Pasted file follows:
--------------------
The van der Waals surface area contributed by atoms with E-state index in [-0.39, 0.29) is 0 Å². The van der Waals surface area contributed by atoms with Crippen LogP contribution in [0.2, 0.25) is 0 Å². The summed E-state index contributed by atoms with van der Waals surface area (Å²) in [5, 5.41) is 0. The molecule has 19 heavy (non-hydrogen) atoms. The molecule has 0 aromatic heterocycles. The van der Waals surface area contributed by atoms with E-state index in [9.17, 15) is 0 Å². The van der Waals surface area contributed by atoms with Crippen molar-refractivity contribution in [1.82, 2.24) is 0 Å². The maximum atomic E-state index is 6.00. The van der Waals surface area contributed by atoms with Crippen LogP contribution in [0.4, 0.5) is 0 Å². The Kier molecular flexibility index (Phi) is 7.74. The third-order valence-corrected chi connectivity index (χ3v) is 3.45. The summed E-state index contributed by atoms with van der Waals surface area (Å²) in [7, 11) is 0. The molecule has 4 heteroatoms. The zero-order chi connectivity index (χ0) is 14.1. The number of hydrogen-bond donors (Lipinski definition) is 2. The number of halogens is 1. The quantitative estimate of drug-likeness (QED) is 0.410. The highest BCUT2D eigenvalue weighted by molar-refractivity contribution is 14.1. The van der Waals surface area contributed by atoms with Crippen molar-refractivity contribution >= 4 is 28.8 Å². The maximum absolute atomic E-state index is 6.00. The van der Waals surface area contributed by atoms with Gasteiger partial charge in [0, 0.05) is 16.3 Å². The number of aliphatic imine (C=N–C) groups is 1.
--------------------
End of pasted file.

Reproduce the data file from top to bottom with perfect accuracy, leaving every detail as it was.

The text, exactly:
The van der Waals surface area contributed by atoms with E-state index in [-0.39, 0.29) is 0 Å². The van der Waals surface area contributed by atoms with Crippen LogP contribution in [0.2, 0.25) is 0 Å². The summed E-state index contributed by atoms with van der Waals surface area (Å²) in [5, 5.41) is 0. The molecule has 19 heavy (non-hydrogen) atoms. The molecule has 0 aromatic heterocycles. The van der Waals surface area contributed by atoms with E-state index in [9.17, 15) is 0 Å². The van der Waals surface area contributed by atoms with Crippen molar-refractivity contribution in [1.82, 2.24) is 0 Å². The maximum atomic E-state index is 6.00. The van der Waals surface area contributed by atoms with Crippen LogP contribution in [0.4, 0.5) is 0 Å². The Kier molecular flexibility index (Phi) is 7.74. The third-order valence-corrected chi connectivity index (χ3v) is 3.45. The summed E-state index contributed by atoms with van der Waals surface area (Å²) in [7, 11) is 0. The molecule has 4 heteroatoms. The zero-order chi connectivity index (χ0) is 14.1. The number of hydrogen-bond donors (Lipinski definition) is 2. The number of halogens is 1. The quantitative estimate of drug-likeness (QED) is 0.410. The highest BCUT2D eigenvalue weighted by molar-refractivity contribution is 14.1. The van der Waals surface area contributed by atoms with Crippen molar-refractivity contribution >= 4 is 28.8 Å². The maximum absolute atomic E-state index is 6.00. The van der Waals surface area contributed by atoms with Gasteiger partial charge in [0, 0.05) is 16.3 Å². The number of aliphatic imine (C=N–C) groups is 1.